Public service key to future, FCC’s Duggan tells indies

Independent broadcasters who operate in the public interest have no reason to fear the heavy hand of government regulation, Federal Communications Commission member Ervin Duggan said yesterday.

Duggan, in an address before the Assn. of Independent Television Stations convention, sounded a recurrent theme that has run through the INTV confab: A commitment to local public service rather than crass commercialism will be the saving grace for broadcasters in a 500-channel future.

Duggan said the “best defense against the dead hand of government is the lively imagination of (an) industry” that voluntarily improves kidvid and public affairs programming and local news coverage. “If your voluntary concern for the public interest is present and visible, you have little to fear from government, ” said Duggan.

Duggan said indies still hold an advantage over a cable industry that “still has not mastered very well the art of binding itself to its local communities.”

Even in an era of DBS and digital compression, there is nothing “nostalgic or sentimental” in believing there exists a “clear public interest rationale in preserving and protecting localism,” he said.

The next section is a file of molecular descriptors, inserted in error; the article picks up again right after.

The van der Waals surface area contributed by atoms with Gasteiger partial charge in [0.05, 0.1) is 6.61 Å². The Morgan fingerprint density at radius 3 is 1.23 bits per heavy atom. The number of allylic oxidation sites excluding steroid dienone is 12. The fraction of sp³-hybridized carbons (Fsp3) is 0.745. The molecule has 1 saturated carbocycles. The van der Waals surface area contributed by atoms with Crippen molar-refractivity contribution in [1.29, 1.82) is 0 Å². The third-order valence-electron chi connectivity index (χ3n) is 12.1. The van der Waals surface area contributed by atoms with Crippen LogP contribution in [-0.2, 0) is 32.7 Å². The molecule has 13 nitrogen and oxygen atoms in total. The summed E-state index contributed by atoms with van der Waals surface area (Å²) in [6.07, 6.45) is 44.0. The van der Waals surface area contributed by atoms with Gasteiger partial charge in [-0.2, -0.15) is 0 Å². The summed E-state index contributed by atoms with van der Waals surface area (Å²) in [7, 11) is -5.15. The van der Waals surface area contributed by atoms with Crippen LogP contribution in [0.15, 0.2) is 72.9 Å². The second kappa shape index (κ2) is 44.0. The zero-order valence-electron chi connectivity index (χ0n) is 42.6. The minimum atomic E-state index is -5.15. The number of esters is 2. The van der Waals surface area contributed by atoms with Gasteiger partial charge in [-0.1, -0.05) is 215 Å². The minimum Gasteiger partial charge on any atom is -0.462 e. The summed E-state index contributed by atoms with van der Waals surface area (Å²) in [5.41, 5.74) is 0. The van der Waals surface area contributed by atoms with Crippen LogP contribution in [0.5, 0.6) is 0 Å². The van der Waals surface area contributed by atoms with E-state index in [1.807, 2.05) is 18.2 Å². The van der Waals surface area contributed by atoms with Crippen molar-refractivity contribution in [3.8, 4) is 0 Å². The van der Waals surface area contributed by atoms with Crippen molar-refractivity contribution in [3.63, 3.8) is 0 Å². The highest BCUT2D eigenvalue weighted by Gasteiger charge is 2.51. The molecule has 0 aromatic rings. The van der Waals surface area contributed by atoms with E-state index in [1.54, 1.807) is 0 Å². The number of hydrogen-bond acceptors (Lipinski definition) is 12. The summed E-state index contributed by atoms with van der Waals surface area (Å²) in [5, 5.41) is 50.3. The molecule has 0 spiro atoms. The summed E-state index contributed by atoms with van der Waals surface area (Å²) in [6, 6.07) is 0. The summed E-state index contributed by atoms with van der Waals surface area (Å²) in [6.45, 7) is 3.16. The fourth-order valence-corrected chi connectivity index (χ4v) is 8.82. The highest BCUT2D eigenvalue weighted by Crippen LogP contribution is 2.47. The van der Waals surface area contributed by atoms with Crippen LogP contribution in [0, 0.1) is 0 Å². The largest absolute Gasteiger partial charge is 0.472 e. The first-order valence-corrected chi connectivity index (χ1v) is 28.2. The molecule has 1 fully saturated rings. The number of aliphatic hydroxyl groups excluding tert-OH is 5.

The Democratic commish expressed reservations over an FCC timetable that calls for all broadcasters to be aboard the high-definition TV train by 2008. Although he is “dazzled” by HDTV’s potential, Duggan warned that consumer demand has yet to be tested.

“We need to make our regulatory stance on HDTV one of encouragement, but not coercion,” said Duggan. Broadcasters deserve a “rational timetable for converting to HDTV,” he said.

Duggan, who remains a longshot candidate to replace Al Sikes as the new FCC chairman, reiterated his belief that modest deregulation should be the FCC’s agenda.

The FCC has “an obligation … to move carefully” on revising rules such as those on prime time access or fin-syn, said Duggan. “Meltdowns, blowups and flash cuts are not my style,” he said. “If we jerk up our regulations by the roots and cast them brusquely aside, we commit a kind of regulatory violence that shakes whole industries to their foundations.”

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